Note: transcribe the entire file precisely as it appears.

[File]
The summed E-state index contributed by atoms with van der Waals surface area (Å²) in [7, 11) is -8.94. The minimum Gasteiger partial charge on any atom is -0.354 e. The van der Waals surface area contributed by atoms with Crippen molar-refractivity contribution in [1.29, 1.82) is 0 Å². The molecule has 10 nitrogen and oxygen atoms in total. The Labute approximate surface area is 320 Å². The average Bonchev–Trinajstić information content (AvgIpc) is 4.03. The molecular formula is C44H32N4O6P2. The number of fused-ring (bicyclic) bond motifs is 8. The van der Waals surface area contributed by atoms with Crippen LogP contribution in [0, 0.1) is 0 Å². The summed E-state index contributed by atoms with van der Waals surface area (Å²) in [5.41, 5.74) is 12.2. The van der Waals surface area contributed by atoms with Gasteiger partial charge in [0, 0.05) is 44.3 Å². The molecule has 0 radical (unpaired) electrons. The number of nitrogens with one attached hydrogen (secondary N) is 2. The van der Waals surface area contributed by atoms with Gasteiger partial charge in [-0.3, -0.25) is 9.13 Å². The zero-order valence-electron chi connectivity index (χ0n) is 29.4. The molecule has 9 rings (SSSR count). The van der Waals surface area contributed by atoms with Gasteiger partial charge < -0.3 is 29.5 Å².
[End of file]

The summed E-state index contributed by atoms with van der Waals surface area (Å²) in [7, 11) is -8.94. The minimum Gasteiger partial charge on any atom is -0.354 e. The van der Waals surface area contributed by atoms with Crippen molar-refractivity contribution in [1.29, 1.82) is 0 Å². The molecule has 10 nitrogen and oxygen atoms in total. The Labute approximate surface area is 320 Å². The average Bonchev–Trinajstić information content (AvgIpc) is 4.03. The molecular formula is C44H32N4O6P2. The number of fused-ring (bicyclic) bond motifs is 8. The van der Waals surface area contributed by atoms with Crippen LogP contribution in [0, 0.1) is 0 Å². The summed E-state index contributed by atoms with van der Waals surface area (Å²) in [5.41, 5.74) is 12.2. The van der Waals surface area contributed by atoms with Gasteiger partial charge in [0, 0.05) is 44.3 Å². The molecule has 0 radical (unpaired) electrons. The number of nitrogens with one attached hydrogen (secondary N) is 2. The van der Waals surface area contributed by atoms with Gasteiger partial charge in [-0.3, -0.25) is 9.13 Å². The zero-order valence-electron chi connectivity index (χ0n) is 29.4. The molecule has 9 rings (SSSR count). The van der Waals surface area contributed by atoms with Gasteiger partial charge < -0.3 is 29.5 Å².